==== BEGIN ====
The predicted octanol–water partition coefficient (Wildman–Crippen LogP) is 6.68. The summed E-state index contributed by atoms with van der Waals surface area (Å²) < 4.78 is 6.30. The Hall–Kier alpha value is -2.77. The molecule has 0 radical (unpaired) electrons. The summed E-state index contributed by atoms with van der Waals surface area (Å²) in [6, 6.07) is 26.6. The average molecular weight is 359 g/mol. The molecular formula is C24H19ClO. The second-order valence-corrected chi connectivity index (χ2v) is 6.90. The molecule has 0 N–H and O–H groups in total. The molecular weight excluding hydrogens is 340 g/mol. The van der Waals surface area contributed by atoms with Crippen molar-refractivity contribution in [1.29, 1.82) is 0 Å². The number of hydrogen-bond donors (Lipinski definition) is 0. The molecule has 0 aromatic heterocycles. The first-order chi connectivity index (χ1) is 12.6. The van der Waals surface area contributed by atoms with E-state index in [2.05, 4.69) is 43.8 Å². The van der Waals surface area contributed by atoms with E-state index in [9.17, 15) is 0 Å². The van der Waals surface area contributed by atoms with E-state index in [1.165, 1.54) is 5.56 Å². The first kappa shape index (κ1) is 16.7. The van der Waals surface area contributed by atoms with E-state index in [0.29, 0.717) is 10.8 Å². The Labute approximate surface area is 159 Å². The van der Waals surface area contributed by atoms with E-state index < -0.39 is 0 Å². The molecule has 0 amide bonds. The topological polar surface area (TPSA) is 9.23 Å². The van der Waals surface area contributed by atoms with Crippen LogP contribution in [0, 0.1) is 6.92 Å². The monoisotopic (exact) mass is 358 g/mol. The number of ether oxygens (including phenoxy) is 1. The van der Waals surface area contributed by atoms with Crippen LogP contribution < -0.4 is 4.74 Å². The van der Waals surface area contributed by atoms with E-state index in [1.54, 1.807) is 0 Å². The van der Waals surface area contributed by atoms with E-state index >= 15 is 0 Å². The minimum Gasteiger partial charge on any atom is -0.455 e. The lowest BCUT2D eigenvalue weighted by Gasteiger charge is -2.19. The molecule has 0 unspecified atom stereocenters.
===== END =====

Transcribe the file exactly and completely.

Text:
The predicted octanol–water partition coefficient (Wildman–Crippen LogP) is 6.68. The summed E-state index contributed by atoms with van der Waals surface area (Å²) < 4.78 is 6.30. The Hall–Kier alpha value is -2.77. The molecule has 0 radical (unpaired) electrons. The summed E-state index contributed by atoms with van der Waals surface area (Å²) in [6, 6.07) is 26.6. The average molecular weight is 359 g/mol. The molecular formula is C24H19ClO. The second-order valence-corrected chi connectivity index (χ2v) is 6.90. The molecule has 0 N–H and O–H groups in total. The molecular weight excluding hydrogens is 340 g/mol. The van der Waals surface area contributed by atoms with Crippen molar-refractivity contribution in [1.29, 1.82) is 0 Å². The number of hydrogen-bond donors (Lipinski definition) is 0. The molecule has 0 aromatic heterocycles. The first-order chi connectivity index (χ1) is 12.6. The van der Waals surface area contributed by atoms with E-state index in [2.05, 4.69) is 43.8 Å². The van der Waals surface area contributed by atoms with E-state index in [9.17, 15) is 0 Å². The van der Waals surface area contributed by atoms with E-state index in [1.165, 1.54) is 5.56 Å². The first kappa shape index (κ1) is 16.7. The van der Waals surface area contributed by atoms with E-state index in [0.29, 0.717) is 10.8 Å². The Labute approximate surface area is 159 Å². The van der Waals surface area contributed by atoms with E-state index < -0.39 is 0 Å². The molecule has 0 amide bonds. The topological polar surface area (TPSA) is 9.23 Å². The van der Waals surface area contributed by atoms with Crippen LogP contribution in [0, 0.1) is 6.92 Å². The monoisotopic (exact) mass is 358 g/mol. The number of ether oxygens (including phenoxy) is 1. The van der Waals surface area contributed by atoms with Crippen LogP contribution < -0.4 is 4.74 Å². The van der Waals surface area contributed by atoms with E-state index in [1.54, 1.807) is 0 Å². The van der Waals surface area contributed by atoms with E-state index >= 15 is 0 Å². The minimum Gasteiger partial charge on any atom is -0.455 e. The lowest BCUT2D eigenvalue weighted by Gasteiger charge is -2.19. The molecule has 0 unspecified atom stereocenters.